This Leadership Conference Education Fund report features tools to increase trust, fairness, justice, and mutual respect between police departments and the communities they serve. The campaign guidebook and toolkit offer community-centered policy solutions to equip communities and police departments with best practices and recommendations for adopting 21st century policing models, including tools for advocacy.
This report outlines a five-step policy plan for policing in America, from the Justice Collaboratory at Yale Law School and the Center for Policing Equity.
More than 1,000 people are killed by police every year in America, and Black people are three times more likely to be killed than White people. We must take steps and make reforms to combat police violence and systemic racism within law enforcement.
This campaign seeks to transform policing culture and practices, eliminate racial bias and profiling in policing, and end police violence against citizens. The Race and Policing Reform campaign seeks to promote unbiased and responsible policing policies and practices at the national, state and local levels.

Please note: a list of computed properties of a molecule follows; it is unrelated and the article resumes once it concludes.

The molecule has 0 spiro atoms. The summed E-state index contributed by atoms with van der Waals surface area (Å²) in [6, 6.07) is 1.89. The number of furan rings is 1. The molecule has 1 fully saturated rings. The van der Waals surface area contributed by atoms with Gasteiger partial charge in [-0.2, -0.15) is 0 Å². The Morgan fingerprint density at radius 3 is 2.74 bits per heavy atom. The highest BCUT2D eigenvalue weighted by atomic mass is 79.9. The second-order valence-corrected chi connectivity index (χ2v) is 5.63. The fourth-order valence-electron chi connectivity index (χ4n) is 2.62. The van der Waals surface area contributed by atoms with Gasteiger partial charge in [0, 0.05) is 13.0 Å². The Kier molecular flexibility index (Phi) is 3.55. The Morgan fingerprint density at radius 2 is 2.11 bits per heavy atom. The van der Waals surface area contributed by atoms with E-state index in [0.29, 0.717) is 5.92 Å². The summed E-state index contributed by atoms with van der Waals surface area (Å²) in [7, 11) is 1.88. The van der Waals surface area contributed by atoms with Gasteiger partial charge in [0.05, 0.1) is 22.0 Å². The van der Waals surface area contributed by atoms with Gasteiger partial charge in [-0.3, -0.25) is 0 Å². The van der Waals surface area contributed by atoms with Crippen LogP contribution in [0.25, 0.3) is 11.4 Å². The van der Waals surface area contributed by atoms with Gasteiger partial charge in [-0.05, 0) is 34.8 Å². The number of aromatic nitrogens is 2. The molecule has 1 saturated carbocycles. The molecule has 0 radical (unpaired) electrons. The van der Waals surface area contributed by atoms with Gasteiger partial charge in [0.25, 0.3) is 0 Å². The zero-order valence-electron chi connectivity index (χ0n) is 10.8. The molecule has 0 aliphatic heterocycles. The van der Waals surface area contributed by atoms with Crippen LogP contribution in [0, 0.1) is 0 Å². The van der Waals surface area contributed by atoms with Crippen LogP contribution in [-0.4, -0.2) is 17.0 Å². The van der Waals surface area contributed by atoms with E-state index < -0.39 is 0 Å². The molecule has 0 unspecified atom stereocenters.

Trust between law enforcement agencies and the people they protect and serve is essential in a democracy. It is key to the stability of our communities, the integrity of our criminal justice system, and the safe and effective delivery of policing services.
The task force recommendations and action items are organized around six topic areas: Building Trust and Legitimacy, Policy and Oversight, Technology and Social Media, Community Policing and Crime Reduction, Officer Training and Education, and Officer Safety and Wellness.
Vera Institute of Justice
Assessing the State of Police Reform - Center for American Progress
Congress and Police Reform: Current Law and Recent Proposals - Congressional Research Service
For any Black man or woman who has ever been pulled over for speeding or a traffic infraction, it’s not just your imagination that police officers are more condescending, aggressive and less respectful. New research from the American Psychological Association confirms that the average police officer speaks to Black drivers in a “more disrespectful tone” during a typical traffic stop than they do to white drivers.